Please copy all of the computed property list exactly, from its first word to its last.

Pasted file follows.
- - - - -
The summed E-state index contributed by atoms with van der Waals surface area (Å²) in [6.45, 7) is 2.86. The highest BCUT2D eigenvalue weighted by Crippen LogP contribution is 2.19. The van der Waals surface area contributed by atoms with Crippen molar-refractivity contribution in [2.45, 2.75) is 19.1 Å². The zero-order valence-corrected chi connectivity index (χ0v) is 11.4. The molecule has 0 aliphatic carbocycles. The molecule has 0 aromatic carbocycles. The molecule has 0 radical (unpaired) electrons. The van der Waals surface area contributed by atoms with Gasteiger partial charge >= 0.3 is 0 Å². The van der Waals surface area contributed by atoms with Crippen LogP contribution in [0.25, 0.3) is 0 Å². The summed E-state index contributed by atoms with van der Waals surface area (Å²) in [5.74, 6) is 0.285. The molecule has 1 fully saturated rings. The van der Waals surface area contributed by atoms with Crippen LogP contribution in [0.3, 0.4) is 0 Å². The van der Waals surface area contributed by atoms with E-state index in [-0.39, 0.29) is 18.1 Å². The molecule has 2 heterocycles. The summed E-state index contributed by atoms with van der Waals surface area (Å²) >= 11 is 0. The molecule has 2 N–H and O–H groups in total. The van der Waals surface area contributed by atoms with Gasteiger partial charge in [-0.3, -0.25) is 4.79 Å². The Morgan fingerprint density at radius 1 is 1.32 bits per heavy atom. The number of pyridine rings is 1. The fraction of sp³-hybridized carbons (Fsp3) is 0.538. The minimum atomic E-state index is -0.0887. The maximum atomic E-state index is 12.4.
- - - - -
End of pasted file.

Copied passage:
The summed E-state index contributed by atoms with van der Waals surface area (Å²) in [6.45, 7) is 2.86. The highest BCUT2D eigenvalue weighted by Crippen LogP contribution is 2.19. The van der Waals surface area contributed by atoms with Crippen molar-refractivity contribution in [2.45, 2.75) is 19.1 Å². The zero-order valence-corrected chi connectivity index (χ0v) is 11.4. The molecule has 0 aliphatic carbocycles. The molecule has 0 aromatic carbocycles. The molecule has 0 radical (unpaired) electrons. The van der Waals surface area contributed by atoms with Gasteiger partial charge >= 0.3 is 0 Å². The van der Waals surface area contributed by atoms with Crippen LogP contribution in [0.25, 0.3) is 0 Å². The summed E-state index contributed by atoms with van der Waals surface area (Å²) in [5.74, 6) is 0.285. The molecule has 1 fully saturated rings. The van der Waals surface area contributed by atoms with Crippen LogP contribution in [0.3, 0.4) is 0 Å². The van der Waals surface area contributed by atoms with E-state index in [-0.39, 0.29) is 18.1 Å². The molecule has 2 heterocycles. The summed E-state index contributed by atoms with van der Waals surface area (Å²) >= 11 is 0. The molecule has 2 N–H and O–H groups in total. The van der Waals surface area contributed by atoms with Gasteiger partial charge in [-0.3, -0.25) is 4.79 Å². The Morgan fingerprint density at radius 1 is 1.32 bits per heavy atom. The number of pyridine rings is 1. The fraction of sp³-hybridized carbons (Fsp3) is 0.538. The minimum atomic E-state index is -0.0887. The maximum atomic E-state index is 12.4.